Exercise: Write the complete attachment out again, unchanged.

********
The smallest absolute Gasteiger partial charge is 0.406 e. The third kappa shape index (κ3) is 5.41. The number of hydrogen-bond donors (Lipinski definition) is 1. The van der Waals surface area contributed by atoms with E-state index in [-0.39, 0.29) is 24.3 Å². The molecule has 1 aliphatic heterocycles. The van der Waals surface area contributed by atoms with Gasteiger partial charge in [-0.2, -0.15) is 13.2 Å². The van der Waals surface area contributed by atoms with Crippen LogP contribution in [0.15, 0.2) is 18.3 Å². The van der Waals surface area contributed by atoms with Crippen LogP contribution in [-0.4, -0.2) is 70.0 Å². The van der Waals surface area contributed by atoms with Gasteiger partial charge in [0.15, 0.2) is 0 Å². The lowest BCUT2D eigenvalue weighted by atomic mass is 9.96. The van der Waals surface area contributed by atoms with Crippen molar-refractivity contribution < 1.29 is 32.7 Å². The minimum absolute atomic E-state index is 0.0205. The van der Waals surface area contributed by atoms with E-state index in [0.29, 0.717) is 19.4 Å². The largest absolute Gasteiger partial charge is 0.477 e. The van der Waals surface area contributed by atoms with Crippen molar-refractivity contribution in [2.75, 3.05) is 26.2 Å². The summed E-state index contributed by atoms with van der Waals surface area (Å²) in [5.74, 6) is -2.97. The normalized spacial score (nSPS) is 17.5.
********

The smallest absolute Gasteiger partial charge is 0.406 e. The third kappa shape index (κ3) is 5.41. The number of hydrogen-bond donors (Lipinski definition) is 1. The van der Waals surface area contributed by atoms with E-state index in [-0.39, 0.29) is 24.3 Å². The molecule has 1 aliphatic heterocycles. The van der Waals surface area contributed by atoms with Gasteiger partial charge in [-0.2, -0.15) is 13.2 Å². The van der Waals surface area contributed by atoms with Crippen LogP contribution in [0.15, 0.2) is 18.3 Å². The van der Waals surface area contributed by atoms with Crippen LogP contribution in [-0.4, -0.2) is 70.0 Å². The van der Waals surface area contributed by atoms with Gasteiger partial charge in [0.15, 0.2) is 0 Å². The lowest BCUT2D eigenvalue weighted by atomic mass is 9.96. The van der Waals surface area contributed by atoms with Crippen molar-refractivity contribution < 1.29 is 32.7 Å². The minimum absolute atomic E-state index is 0.0205. The van der Waals surface area contributed by atoms with E-state index in [0.29, 0.717) is 19.4 Å². The largest absolute Gasteiger partial charge is 0.477 e. The van der Waals surface area contributed by atoms with Crippen molar-refractivity contribution in [2.75, 3.05) is 26.2 Å². The summed E-state index contributed by atoms with van der Waals surface area (Å²) in [5.74, 6) is -2.97. The normalized spacial score (nSPS) is 17.5.